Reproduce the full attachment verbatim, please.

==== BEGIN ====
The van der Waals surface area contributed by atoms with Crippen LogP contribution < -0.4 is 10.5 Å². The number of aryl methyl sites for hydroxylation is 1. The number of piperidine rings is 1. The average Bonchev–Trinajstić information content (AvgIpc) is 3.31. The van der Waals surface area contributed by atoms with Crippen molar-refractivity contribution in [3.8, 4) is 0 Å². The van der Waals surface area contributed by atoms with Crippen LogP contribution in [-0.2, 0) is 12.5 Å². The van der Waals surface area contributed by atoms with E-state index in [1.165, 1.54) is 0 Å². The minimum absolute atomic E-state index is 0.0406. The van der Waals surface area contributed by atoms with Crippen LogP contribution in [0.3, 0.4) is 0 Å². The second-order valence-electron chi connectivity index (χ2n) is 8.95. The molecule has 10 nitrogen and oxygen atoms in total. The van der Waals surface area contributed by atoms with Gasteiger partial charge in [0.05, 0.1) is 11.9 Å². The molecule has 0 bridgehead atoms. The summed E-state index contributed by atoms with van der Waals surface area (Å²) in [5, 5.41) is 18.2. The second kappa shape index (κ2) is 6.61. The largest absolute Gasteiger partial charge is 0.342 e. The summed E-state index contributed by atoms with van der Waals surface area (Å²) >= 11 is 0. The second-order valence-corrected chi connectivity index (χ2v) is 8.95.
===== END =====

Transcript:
The van der Waals surface area contributed by atoms with Crippen LogP contribution < -0.4 is 10.5 Å². The number of aryl methyl sites for hydroxylation is 1. The number of piperidine rings is 1. The average Bonchev–Trinajstić information content (AvgIpc) is 3.31. The van der Waals surface area contributed by atoms with Crippen molar-refractivity contribution in [3.8, 4) is 0 Å². The van der Waals surface area contributed by atoms with Crippen LogP contribution in [-0.2, 0) is 12.5 Å². The van der Waals surface area contributed by atoms with E-state index in [1.165, 1.54) is 0 Å². The minimum absolute atomic E-state index is 0.0406. The van der Waals surface area contributed by atoms with Crippen LogP contribution in [0.3, 0.4) is 0 Å². The second-order valence-electron chi connectivity index (χ2n) is 8.95. The molecule has 10 nitrogen and oxygen atoms in total. The van der Waals surface area contributed by atoms with Gasteiger partial charge in [0.05, 0.1) is 11.9 Å². The molecule has 0 bridgehead atoms. The summed E-state index contributed by atoms with van der Waals surface area (Å²) in [5, 5.41) is 18.2. The second kappa shape index (κ2) is 6.61. The largest absolute Gasteiger partial charge is 0.342 e. The summed E-state index contributed by atoms with van der Waals surface area (Å²) >= 11 is 0. The second-order valence-corrected chi connectivity index (χ2v) is 8.95.